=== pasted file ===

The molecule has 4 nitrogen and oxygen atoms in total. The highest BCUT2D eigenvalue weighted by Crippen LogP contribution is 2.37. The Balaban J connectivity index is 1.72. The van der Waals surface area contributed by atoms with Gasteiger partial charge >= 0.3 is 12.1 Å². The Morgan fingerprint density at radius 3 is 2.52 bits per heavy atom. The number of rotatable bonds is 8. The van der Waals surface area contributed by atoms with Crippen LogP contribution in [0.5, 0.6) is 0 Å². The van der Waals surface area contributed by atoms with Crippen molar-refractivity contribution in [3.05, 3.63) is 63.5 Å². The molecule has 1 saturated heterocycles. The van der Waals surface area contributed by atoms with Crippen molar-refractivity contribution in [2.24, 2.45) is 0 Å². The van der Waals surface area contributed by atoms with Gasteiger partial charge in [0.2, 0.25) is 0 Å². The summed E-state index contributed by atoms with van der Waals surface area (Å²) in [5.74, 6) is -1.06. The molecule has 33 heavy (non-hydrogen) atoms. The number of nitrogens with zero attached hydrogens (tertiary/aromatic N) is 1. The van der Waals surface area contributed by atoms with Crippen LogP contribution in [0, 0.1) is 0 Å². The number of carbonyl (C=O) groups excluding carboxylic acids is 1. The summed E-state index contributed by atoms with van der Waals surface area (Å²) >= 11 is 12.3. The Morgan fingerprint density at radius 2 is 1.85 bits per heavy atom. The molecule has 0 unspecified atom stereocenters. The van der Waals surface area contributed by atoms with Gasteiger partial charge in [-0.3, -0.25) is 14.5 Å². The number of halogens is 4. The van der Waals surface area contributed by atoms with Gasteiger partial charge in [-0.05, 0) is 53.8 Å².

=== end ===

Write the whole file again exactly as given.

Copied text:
The molecule has 4 nitrogen and oxygen atoms in total. The highest BCUT2D eigenvalue weighted by Crippen LogP contribution is 2.37. The Balaban J connectivity index is 1.72. The van der Waals surface area contributed by atoms with Gasteiger partial charge >= 0.3 is 12.1 Å². The Morgan fingerprint density at radius 3 is 2.52 bits per heavy atom. The number of rotatable bonds is 8. The van der Waals surface area contributed by atoms with Crippen LogP contribution in [0.5, 0.6) is 0 Å². The van der Waals surface area contributed by atoms with Crippen molar-refractivity contribution in [3.05, 3.63) is 63.5 Å². The molecule has 1 saturated heterocycles. The van der Waals surface area contributed by atoms with Crippen molar-refractivity contribution in [2.24, 2.45) is 0 Å². The van der Waals surface area contributed by atoms with Gasteiger partial charge in [0.2, 0.25) is 0 Å². The summed E-state index contributed by atoms with van der Waals surface area (Å²) in [5.74, 6) is -1.06. The molecule has 33 heavy (non-hydrogen) atoms. The number of nitrogens with zero attached hydrogens (tertiary/aromatic N) is 1. The van der Waals surface area contributed by atoms with Crippen LogP contribution in [0, 0.1) is 0 Å². The number of carbonyl (C=O) groups excluding carboxylic acids is 1. The summed E-state index contributed by atoms with van der Waals surface area (Å²) >= 11 is 12.3. The Morgan fingerprint density at radius 2 is 1.85 bits per heavy atom. The molecule has 0 unspecified atom stereocenters. The van der Waals surface area contributed by atoms with Gasteiger partial charge in [-0.3, -0.25) is 14.5 Å². The number of halogens is 4. The van der Waals surface area contributed by atoms with Gasteiger partial charge in [-0.05, 0) is 53.8 Å².